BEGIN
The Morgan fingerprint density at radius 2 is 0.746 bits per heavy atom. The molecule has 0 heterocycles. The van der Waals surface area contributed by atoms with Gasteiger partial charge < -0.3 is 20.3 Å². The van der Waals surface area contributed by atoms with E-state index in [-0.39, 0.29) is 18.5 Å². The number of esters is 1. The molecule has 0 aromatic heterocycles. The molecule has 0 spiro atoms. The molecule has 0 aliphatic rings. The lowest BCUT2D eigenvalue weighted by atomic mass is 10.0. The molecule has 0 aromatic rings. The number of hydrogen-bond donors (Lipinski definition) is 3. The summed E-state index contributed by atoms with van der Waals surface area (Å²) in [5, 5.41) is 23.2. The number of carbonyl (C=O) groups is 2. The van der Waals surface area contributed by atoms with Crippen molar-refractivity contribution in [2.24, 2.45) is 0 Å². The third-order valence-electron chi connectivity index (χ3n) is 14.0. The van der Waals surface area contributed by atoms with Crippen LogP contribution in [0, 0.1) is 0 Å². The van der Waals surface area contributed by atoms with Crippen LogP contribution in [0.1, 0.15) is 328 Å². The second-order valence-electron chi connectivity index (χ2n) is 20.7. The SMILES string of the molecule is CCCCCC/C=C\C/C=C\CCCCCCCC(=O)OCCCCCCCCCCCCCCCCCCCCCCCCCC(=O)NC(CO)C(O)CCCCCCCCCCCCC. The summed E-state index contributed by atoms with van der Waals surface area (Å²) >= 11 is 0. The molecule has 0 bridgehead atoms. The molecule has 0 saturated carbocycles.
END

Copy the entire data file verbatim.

The Morgan fingerprint density at radius 2 is 0.746 bits per heavy atom. The molecule has 0 heterocycles. The van der Waals surface area contributed by atoms with Gasteiger partial charge < -0.3 is 20.3 Å². The van der Waals surface area contributed by atoms with E-state index in [-0.39, 0.29) is 18.5 Å². The number of esters is 1. The molecule has 0 aromatic heterocycles. The molecule has 0 spiro atoms. The molecule has 0 aliphatic rings. The lowest BCUT2D eigenvalue weighted by atomic mass is 10.0. The molecule has 0 aromatic rings. The number of hydrogen-bond donors (Lipinski definition) is 3. The summed E-state index contributed by atoms with van der Waals surface area (Å²) in [5, 5.41) is 23.2. The number of carbonyl (C=O) groups is 2. The van der Waals surface area contributed by atoms with Crippen molar-refractivity contribution in [2.24, 2.45) is 0 Å². The third-order valence-electron chi connectivity index (χ3n) is 14.0. The van der Waals surface area contributed by atoms with Crippen LogP contribution in [0, 0.1) is 0 Å². The van der Waals surface area contributed by atoms with Crippen LogP contribution in [0.1, 0.15) is 328 Å². The second-order valence-electron chi connectivity index (χ2n) is 20.7. The SMILES string of the molecule is CCCCCC/C=C\C/C=C\CCCCCCCC(=O)OCCCCCCCCCCCCCCCCCCCCCCCCCC(=O)NC(CO)C(O)CCCCCCCCCCCCC. The summed E-state index contributed by atoms with van der Waals surface area (Å²) >= 11 is 0. The molecule has 0 bridgehead atoms. The molecule has 0 saturated carbocycles.